Your day ended, you just settled onto your sofa, all set to watch your favorite webs series on Netflix. You are about to press “play” and you hear tiny footsteps padding down “Mommy, I can’t sleep” “I am scared”. You have lost the count since; this is repeating every other day. Your child is scared at night and you are assuming that it will go away with the age as they grow. It may not. Do not take it lightly. How to help your child not be scared at night?
How does fear affect child development? Fear is a normal part of life, including kids. It tends to begin when you are doing something new, something unknown. Ideally, kids around the ages of 4 to 7 are when they are old enough to imagine but they are not able to tell the difference between reality and fantasy.
Why are kids afraid of the dark?
Most of the kids are afraid of the dark which is common. Helping your children to overcome this fear can boost their confidence hence teaching them how to cope with other fears in the future. Some kids develop a fear of the dark for no specific reasons.
Others events include :
- When they hear a scary story
- They watching something abusive, brutal, on the television
- The home environment is not good, parents fighting and shouting at each other
At times parents are unaware of their child’s mental condition especially when they are dealing with such nightmares and fears. The first thing your kid needs is your support and warmth. They should know that you understand them and will help them recover. Children who can master their fears are more capable, independent, and self-reliant.
What causes your child to be scared at night?
Fearing at night is a common thing, but anything that is repetitive, and making a pattern is an issue of concern. In some cases:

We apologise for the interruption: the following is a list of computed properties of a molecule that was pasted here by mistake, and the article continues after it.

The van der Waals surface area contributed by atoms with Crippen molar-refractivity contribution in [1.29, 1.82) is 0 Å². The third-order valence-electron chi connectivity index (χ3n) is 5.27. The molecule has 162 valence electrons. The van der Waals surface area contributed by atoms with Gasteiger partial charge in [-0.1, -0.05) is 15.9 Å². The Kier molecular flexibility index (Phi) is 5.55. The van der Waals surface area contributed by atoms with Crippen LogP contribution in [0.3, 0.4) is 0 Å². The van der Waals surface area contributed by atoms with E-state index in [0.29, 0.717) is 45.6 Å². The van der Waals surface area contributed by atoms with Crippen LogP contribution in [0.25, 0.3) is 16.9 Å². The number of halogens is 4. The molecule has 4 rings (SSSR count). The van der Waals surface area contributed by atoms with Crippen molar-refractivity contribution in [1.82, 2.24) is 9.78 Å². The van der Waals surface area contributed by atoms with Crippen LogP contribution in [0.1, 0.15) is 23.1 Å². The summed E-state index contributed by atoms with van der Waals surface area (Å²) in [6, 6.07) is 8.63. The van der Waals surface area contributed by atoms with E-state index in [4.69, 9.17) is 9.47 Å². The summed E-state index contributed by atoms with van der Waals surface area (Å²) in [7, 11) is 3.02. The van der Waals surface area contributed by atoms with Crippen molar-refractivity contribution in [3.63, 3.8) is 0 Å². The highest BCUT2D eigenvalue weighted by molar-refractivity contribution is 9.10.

- Because of traumatic experience
- Because of some medication side effects causing sleep to rebound
- Separation of parents
- Hitting anxiety when seeing scary television shows
- Sexual assault/ abuse
- Pediatric post-traumatic stress disorder
Here are some of the symptoms to recognize:
- Does not sleep without light
- Lot of tossing happens during sleep
- Scared to go in the dark rooms
- Running away from the dark rooms
- Becomes nervous in any darkened environment
- Reluctant to go out at night
- Anxiety hitting when about to sleep
- Becomes nervous while going to bed
- Avoids going to bed
Physical symptoms include:
- Stomach pain, nausea, anxiety developing when going to sleep
- Clings and cries while going to bed
- Giving reasons, resisting going to bed
- Does not want to sleep alone
How to help your child not be scared at night?
You might have tried different approaches from setting up their regular bedtime to giving them warm milk or reassuring that it won’t happen again – but it is still not working. What to do when your child is scared at night and can’t sleep? Here are a few ideas that have worked: